After the devastating catastrophe of the 2004 tsunami in the Indian Ocean, a veritable flood of donations reached the relief organisations in Europe. Arguably, the compassion of western donors with the tsunami victims went deep. It seems a paradox, then, that relief in tsunami affected localities has often created resentment. This article argues that the geographies of compassion that result from donations are potentially problematic for two reasons: first, compassion is unevenly distributed towards human suffering depending on the discursively constructed perceptions of a disaster through media coverage. Second, compassion is translated into charity through intermediaries, i.e. relief agencies. These intermediaries close the spatial gap between donors and recipients, but in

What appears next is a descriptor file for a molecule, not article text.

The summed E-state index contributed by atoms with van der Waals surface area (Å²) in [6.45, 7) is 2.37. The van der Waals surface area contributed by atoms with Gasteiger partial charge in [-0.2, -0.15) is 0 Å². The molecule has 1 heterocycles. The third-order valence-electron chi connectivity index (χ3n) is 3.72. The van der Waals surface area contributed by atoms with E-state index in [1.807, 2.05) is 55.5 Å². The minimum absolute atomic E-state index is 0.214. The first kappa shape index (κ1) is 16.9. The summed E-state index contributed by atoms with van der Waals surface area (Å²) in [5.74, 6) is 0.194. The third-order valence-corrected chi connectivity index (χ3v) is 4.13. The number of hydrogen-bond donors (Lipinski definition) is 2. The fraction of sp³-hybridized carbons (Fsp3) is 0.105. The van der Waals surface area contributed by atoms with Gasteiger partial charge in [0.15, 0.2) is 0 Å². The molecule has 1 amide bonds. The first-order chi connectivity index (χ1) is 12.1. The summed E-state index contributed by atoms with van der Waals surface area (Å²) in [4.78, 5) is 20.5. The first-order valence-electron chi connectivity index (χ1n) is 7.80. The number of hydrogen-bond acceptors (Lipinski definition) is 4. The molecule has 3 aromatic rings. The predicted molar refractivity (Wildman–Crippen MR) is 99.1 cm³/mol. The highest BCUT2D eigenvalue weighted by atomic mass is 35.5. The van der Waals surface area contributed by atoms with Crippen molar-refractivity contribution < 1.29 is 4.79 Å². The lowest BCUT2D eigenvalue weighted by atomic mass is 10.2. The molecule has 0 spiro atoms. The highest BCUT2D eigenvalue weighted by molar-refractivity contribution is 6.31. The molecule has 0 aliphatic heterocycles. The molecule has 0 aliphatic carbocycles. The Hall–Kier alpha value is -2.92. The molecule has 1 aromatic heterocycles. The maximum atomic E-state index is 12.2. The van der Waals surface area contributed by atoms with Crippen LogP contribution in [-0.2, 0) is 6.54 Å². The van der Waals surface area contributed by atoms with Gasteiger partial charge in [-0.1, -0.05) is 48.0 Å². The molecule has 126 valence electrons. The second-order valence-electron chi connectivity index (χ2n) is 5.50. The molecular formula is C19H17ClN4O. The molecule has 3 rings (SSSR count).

the process of doing so, they tend to reproduce the asymmetries of the donor-recipient relationship.